Saturday, June 2, 2012

To Have And To Hold

A few months ago I told you a little story in my post "The Christmas Lunch," the heart of which was the amazing and often mysterious ways our lives touch each other...and then move on.   I've been thinking about that lately for a very specific reason which I want to share with you.  You will need some background information and I have to walk that fine line between giving you the basics without putting you to sleep with the details.

I begin by explaining the one thing that is central to my story.  My ethnic background is Slovenian.  Both my parents were born in America, but their parents came to this country from Slovenia in the early part of the 20th century.  My father was the only one of his siblings who was born in the USA.  Slovenian was spoken in their homes.  Their mothers cooked Slovenian dishes.  America is a very large piece of real estate which makes the fact that my state of Washington mother met my Chicago father a pretty random happening in itself.  The added fact that they were both completely and irrevocably Slovenian has always seemed pretty amazing to me.  I grew up with friends who were fully Italian or fully Irish, but somehow it always seemed more statistically improbable that a full-on Slovenian would meet and marry another full-on Slovenian - unless one lived in Slovenia, of course.  But I am veering off course and must reset the compass.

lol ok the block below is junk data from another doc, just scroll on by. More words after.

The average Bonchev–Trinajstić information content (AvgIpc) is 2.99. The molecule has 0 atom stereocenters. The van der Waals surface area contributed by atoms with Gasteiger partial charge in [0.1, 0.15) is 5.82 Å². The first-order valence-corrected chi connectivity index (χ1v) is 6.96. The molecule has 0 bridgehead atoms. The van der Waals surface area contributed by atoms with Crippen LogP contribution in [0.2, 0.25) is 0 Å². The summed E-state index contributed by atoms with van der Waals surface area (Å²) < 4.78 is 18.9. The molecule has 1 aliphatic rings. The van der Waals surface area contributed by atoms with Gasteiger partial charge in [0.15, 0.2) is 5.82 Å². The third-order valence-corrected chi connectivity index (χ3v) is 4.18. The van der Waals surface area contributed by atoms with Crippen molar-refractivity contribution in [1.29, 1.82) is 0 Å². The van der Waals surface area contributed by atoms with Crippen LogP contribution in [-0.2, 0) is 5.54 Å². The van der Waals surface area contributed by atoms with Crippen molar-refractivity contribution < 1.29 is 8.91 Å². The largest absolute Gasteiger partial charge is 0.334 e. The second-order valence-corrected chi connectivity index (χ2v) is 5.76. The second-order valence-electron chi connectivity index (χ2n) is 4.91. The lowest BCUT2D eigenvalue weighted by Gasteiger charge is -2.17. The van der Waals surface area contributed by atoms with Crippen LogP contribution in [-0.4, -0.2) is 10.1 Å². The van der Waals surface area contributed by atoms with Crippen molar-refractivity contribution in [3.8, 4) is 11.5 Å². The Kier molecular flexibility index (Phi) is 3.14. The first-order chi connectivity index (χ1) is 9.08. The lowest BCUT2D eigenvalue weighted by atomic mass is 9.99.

My father was extremely proud of his name notwithstanding the fact the family had issues and drama.  I suppose all families are like that to some extent,  But - well - these were Slovenians and that says a great deal.  Oh, they were as American as can be, to be sure, but Slovenian blood coursed and rumbled very close to the surface at all times.  As wives and husbands were added to the mix (not all of whom were Slovenian, which was probably a good thing) the small fissures in the family crockery turned into ever growing cracks.  I knew they loved each other, but...what can one say?  Growing up I saw certain aunts and uncles and cousins more than others, but none very often.  There was the occasional trip to see a particular aunt (or "tata") who made her own wine in the cellar.  And there was an uncle who apparently loved Christmas and would arrive at our front door with a shopping bag of gifts or ice cream in the shape of pine trees.  And there were a few stalwart souls who tried to keep the family ties woven together.   But these Slovenians would not be lead.   As a result, instead of holding on, the larger family simply dropped hands and let go.  We scattered.